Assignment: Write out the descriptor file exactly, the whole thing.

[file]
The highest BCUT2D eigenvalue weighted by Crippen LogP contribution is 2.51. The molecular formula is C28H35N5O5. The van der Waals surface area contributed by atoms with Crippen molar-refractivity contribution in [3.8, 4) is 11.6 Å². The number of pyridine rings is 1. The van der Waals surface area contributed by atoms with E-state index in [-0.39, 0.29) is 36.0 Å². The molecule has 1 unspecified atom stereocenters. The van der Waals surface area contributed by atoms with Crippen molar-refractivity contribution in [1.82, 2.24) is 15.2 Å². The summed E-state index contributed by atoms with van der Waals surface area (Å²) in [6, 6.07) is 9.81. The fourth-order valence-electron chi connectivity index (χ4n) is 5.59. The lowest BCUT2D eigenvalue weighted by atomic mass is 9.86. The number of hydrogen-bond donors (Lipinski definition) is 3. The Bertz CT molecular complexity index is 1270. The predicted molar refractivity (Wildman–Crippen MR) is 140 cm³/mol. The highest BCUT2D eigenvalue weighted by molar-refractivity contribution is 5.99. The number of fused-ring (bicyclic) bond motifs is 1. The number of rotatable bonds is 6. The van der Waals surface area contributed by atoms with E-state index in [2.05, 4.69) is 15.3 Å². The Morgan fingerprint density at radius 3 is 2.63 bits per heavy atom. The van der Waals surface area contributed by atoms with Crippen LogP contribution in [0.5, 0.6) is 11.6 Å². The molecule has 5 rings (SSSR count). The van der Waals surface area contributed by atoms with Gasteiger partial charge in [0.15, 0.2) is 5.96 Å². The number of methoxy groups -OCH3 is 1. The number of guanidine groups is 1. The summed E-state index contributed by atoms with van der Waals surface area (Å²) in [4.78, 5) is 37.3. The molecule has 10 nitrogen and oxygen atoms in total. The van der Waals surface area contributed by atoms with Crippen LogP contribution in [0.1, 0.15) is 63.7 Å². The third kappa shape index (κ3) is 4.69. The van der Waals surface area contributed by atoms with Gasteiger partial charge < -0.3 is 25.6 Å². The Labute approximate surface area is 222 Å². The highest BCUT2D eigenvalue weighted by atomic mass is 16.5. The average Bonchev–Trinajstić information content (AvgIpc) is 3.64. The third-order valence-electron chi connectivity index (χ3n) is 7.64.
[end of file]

The highest BCUT2D eigenvalue weighted by Crippen LogP contribution is 2.51. The molecular formula is C28H35N5O5. The van der Waals surface area contributed by atoms with Crippen molar-refractivity contribution in [3.8, 4) is 11.6 Å². The number of pyridine rings is 1. The van der Waals surface area contributed by atoms with E-state index in [-0.39, 0.29) is 36.0 Å². The molecule has 1 unspecified atom stereocenters. The van der Waals surface area contributed by atoms with Crippen molar-refractivity contribution in [1.82, 2.24) is 15.2 Å². The summed E-state index contributed by atoms with van der Waals surface area (Å²) in [6, 6.07) is 9.81. The fourth-order valence-electron chi connectivity index (χ4n) is 5.59. The lowest BCUT2D eigenvalue weighted by atomic mass is 9.86. The number of hydrogen-bond donors (Lipinski definition) is 3. The Bertz CT molecular complexity index is 1270. The predicted molar refractivity (Wildman–Crippen MR) is 140 cm³/mol. The highest BCUT2D eigenvalue weighted by molar-refractivity contribution is 5.99. The number of fused-ring (bicyclic) bond motifs is 1. The number of rotatable bonds is 6. The van der Waals surface area contributed by atoms with E-state index in [2.05, 4.69) is 15.3 Å². The Morgan fingerprint density at radius 3 is 2.63 bits per heavy atom. The van der Waals surface area contributed by atoms with Crippen LogP contribution in [0.5, 0.6) is 11.6 Å². The molecule has 5 rings (SSSR count). The van der Waals surface area contributed by atoms with Gasteiger partial charge in [0.15, 0.2) is 5.96 Å². The number of methoxy groups -OCH3 is 1. The number of guanidine groups is 1. The summed E-state index contributed by atoms with van der Waals surface area (Å²) in [4.78, 5) is 37.3. The molecule has 10 nitrogen and oxygen atoms in total. The van der Waals surface area contributed by atoms with Crippen LogP contribution in [0.1, 0.15) is 63.7 Å². The third kappa shape index (κ3) is 4.69. The van der Waals surface area contributed by atoms with Gasteiger partial charge < -0.3 is 25.6 Å². The Labute approximate surface area is 222 Å². The highest BCUT2D eigenvalue weighted by atomic mass is 16.5. The average Bonchev–Trinajstić information content (AvgIpc) is 3.64. The third-order valence-electron chi connectivity index (χ3n) is 7.64.